Tuesday, May 16, 2017

Post Partum Depression Is Not a Myth

I belong to an online mommy community where most of the members are breastfeeding advocates. It was through their constant preaching that I decided to breastfeed if ever I get pregnant again.

Lo, and behold, I did! So I conditioned myself on the hardships and complications of breastfeeding. When I gave birth, they brought my newborn to me and immediately latched. I could never be happier.

True enough, breastfeeding is not a walk in the park. The first week was difficult but I never gave up. Every contraction and chapped nipples actually urged me on and I held firm on my resolve.

But what got to me that made me decide to mix feed was post partum depression. 

Contrary to what people think, it's not a myth. One friend even shared that her elders does not believe in it as it only happens in the US. The shift in hormones can really make your brain go haywire. I went through crying spurts and wishing that I never got pregnant. There were moments that I didn't want to see my baby. Having no yaya for a month also added to the cocktail of volatile emotions that it's a big miracle I held everything together and lived to tell the tale.

Two months post partum, I could say I'm in a better place. Still not 100% there but definitely better than where I was a month before. Here are my learnings from my experience:

1. Don't be ashamed to accept or ask for help - having a dependable yaya nowadays is a valuable commodity--like looking for that rare pokemon. In case you're not successful in your search, have your mom or a relative/friend stay with you to help you out or even vice versa. Live with your mom while you're on maternity leave. Nothing like your mom's tender loving care to help you take care of yourself as well as your baby. Though we are painted as such, our superwoman powers can only take us so far. Take that long bath. Have that me time so you can breathe. Have someone wash the clothes or cook the meals. For CS moms (like me), you just went through a major operation. Give your bodies time to heal and recuperate.
In my case, my mother-in-law was a big help. Whenever she's at home, she would take the baby and let me have time to myself. I took my time taking a bath and finally had the chance to scrub off the grime from my operation.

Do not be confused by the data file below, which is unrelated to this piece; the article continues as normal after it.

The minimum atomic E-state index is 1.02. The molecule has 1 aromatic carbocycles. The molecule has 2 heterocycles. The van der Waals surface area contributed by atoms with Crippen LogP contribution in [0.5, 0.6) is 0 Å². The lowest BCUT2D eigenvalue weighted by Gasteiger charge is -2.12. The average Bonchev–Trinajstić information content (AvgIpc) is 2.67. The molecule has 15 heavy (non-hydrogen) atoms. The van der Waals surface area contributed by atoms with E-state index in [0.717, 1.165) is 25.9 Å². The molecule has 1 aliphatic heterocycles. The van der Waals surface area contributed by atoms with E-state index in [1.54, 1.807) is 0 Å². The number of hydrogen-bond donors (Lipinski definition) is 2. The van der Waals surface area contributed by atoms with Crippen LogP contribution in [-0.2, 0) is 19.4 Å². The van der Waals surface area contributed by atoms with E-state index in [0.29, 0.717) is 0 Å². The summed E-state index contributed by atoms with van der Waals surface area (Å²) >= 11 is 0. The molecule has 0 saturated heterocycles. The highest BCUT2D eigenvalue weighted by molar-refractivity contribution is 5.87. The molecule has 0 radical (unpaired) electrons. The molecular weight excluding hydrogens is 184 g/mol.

2. Surround yourself with positive things - itapon lahat ng nega. I didn't watch any heavy drama series during this period. I kept tabs on my favorite ALDUB LT which was my happy pill. I also listened to relaxing music and gorged on interesting shows on TV (FYI is my favorite channel and I want a "Tiny House"!). If you have people around you who think they know better, just tune them out. And if you need to, call a friend just to rant and share what you feel. You really need to get it out and you cannot keep it to yourself. Don't be ashamed that you're crying for no reason at all.

3. Get out of the house - once you're able, get out of your room. A change of scenery will do you good. In case you can't leave the house, go to a different room or get some fresh air. Being cooped up in our room the whole day drove me crazy. I was climbing walls and it added to my depression. Less than one month post partum, I wanted to go back to work! What I did was after lunch, I would bring my son to the den and I would watch my tv shows from there. And then would just go up to our room at twilight. Besides, it's better to stay at the ground floor as I had the misfortune of giving birth during summer. It's hotter at the second floor of the house as the heat rises up.

4. Sleep - better said than done considering your infant does not know how to differentiate night from day. But given a chance, get some rest. Believe me, your brain will conjure more depressing stuff when sleep deprived. Everything will look better after a good night's (or in our case, a couple of hours) sleep. 
During the height of my depression, I confided to a friend and she sent me a Spotify playlist which really let me relax and get some sleep.

5. Breastfeed - this actually releases happy endorphins. So even if I'm mixed feeding, I ensure to do this. It not only benefits him but me as well.

So remember, you are not alone in what you are feeling. Warm hugs to you and know that if I was able to get through it, you will too.

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